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Tuesday, March 22, 2016

VA Employee Reinstated With Back Pay Following Time Off For Serving A Prison Term For Armed Robbery

by JASmius

Elizabeth Rivera Rivera is not an ex-convict, in other words, but a currently incarcerated one - and yet she's still a Veteran's Administration employee in good standing, with full pay and benefits, and obviously unfireable.

Does the VA even inflict a parody of performance reviews?:

When veterans at the Puerto Rico VA hospital come to the social work department seeking counseling and guidance, the secretary greeting them, Elizabeth Rivera Rivera, will be wearing a GPS monitor ankle bracelet, a condition of her probation.

Rivera was driving around Puerto Rico in the middle of the night on a Monday with Rolando Rio Febus and robbed a couple at gunpoint. Rivera was charged with armed robbery and her companion with armed robbery and gun charges.

Rebus’ bail was set at $2 million due to multiple previous arrests on gun charges. Bail for Rivera was set at $100,000, which she could not pay, leaving her to miss work while she sat in jail.... [emphasis added]

In a saner time, that Senorita Rivera would have been fired from her job wouldn't even need to be mentioned, it would be such an inevitability.  As it happens, we do not live in sane times:

A [Commissariat] of Veterans Affairs employee in Puerto Rico was fired after being arrested for armed robbery, but her union quickly got her reinstated — despite a guilty plea — by pointing out that management’s labor relations negotiator is a registered sex offender, and the hospital’s director was once arrested and found with painkiller drugs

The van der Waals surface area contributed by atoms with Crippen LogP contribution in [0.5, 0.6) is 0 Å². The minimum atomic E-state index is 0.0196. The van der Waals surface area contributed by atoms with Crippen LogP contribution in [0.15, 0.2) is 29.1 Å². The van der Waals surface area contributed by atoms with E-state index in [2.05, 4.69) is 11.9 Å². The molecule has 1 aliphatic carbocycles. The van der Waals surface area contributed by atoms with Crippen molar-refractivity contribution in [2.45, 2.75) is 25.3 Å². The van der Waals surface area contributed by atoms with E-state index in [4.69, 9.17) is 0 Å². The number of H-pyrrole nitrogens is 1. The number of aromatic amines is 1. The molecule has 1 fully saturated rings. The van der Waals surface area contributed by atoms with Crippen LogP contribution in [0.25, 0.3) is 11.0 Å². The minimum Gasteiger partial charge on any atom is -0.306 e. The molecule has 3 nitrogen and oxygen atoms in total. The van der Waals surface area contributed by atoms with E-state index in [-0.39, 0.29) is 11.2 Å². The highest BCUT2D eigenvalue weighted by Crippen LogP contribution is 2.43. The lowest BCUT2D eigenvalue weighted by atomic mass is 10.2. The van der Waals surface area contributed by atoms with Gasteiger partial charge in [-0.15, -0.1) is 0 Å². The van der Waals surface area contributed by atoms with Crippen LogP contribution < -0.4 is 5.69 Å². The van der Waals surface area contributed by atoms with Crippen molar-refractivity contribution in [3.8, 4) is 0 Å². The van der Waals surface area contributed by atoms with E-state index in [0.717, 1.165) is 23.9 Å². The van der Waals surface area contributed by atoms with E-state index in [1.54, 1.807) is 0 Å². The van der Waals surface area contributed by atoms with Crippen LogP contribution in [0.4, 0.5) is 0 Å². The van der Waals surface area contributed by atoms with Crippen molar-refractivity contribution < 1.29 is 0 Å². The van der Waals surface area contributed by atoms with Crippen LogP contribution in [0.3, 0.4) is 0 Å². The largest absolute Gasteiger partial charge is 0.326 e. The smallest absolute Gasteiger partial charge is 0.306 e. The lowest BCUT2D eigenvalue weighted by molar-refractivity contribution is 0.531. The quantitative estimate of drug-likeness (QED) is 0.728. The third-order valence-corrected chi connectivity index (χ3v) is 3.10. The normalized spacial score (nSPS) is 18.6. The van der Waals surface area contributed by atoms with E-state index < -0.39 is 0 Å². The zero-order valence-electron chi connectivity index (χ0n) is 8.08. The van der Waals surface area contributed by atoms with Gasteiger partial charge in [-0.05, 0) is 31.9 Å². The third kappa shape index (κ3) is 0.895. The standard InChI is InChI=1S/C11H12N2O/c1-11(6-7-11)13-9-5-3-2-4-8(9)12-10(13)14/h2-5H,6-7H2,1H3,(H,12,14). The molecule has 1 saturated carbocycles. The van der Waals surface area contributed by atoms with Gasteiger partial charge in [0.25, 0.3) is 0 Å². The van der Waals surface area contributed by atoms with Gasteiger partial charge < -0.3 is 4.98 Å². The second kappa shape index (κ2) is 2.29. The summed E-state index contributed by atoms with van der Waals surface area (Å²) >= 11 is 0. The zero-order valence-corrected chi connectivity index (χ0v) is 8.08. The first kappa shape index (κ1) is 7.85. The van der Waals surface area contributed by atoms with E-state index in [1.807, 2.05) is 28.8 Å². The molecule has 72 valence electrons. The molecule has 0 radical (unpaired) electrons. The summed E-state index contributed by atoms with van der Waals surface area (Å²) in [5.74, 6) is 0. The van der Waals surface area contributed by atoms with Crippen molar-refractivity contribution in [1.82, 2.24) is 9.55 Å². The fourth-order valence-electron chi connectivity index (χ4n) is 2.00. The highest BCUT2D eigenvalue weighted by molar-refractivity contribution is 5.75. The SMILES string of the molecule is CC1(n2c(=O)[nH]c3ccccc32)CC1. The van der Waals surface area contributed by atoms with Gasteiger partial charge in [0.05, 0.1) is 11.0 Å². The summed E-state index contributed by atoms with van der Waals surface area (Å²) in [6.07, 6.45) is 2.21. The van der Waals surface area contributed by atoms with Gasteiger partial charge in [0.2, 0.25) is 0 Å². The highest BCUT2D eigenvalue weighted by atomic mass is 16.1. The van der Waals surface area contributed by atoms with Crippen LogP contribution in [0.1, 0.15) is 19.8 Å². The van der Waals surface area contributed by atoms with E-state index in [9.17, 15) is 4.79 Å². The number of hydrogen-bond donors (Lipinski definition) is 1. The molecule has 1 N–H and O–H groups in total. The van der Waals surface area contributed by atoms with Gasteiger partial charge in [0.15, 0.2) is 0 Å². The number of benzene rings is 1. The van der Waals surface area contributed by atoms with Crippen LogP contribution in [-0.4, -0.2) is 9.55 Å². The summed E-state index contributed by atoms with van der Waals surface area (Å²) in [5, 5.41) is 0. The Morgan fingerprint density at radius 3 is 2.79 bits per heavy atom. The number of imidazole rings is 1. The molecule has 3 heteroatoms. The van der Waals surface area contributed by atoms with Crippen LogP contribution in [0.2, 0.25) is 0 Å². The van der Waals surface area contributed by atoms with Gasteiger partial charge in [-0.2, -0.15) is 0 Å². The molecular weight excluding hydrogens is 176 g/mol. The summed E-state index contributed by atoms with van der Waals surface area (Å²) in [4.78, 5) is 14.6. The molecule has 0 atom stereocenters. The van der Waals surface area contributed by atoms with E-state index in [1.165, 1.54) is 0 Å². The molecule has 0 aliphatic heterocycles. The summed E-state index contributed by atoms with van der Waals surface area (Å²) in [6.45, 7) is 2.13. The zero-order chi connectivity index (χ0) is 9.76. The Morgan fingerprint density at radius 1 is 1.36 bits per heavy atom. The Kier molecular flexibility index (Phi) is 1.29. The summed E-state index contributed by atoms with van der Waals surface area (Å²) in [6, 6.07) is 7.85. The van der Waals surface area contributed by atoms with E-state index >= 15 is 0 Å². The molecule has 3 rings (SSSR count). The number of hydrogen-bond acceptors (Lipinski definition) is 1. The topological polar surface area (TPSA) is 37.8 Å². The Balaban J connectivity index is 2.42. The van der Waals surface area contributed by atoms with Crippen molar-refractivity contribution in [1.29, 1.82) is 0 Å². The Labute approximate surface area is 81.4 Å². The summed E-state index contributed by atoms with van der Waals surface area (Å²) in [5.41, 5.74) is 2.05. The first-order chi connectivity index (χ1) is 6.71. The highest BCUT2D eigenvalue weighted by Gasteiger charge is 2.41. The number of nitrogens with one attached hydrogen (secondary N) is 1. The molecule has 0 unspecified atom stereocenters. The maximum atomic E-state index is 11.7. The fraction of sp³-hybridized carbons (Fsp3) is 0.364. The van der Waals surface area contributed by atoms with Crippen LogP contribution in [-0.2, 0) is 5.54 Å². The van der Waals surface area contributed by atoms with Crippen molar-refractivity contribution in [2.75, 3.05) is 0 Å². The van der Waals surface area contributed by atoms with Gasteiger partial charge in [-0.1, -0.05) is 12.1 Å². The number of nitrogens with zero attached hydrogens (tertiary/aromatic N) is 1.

Employees said the union demanded her job back and pointed out that Tito Santiago Martinez, the management-side labor relations specialist in Puerto Rico, who is in charge of dealing with the union and employee discipline, is a convicted sex offender. Martinez reportedly disclosed his conviction to the hospital and VA hired him anyway, reasoning that “there’s no children in [the hospital], so they figure I could not harm anyone here.”

The union’s position — that another employee committed a crime and got away with it, so this one should, toohas been upheld by the highest civil service rules arbiters, and has created a vicious Catch-22 where the [commissariat]’s prior indefensible inaction against bad employees has handcuffed it from taking action now against other scofflaws. [emphases added]

Given that this takes us way, WAY beyond "Am I on Candid Camera?" and "Didn't Saturday Night Live already do this parody?", there's not a whole lot to add to that.  Other than that, if the VA's employees all had superpowers..... would be more accurate to rename the Commissariat of Veterans Affairs "the Legion of Doom".

It would certainly make the magazines in the waiting room in which every vet dies of starvation a lot more interesting.  Although I don't think the GPS ankle bracelets would be nearly as effective.

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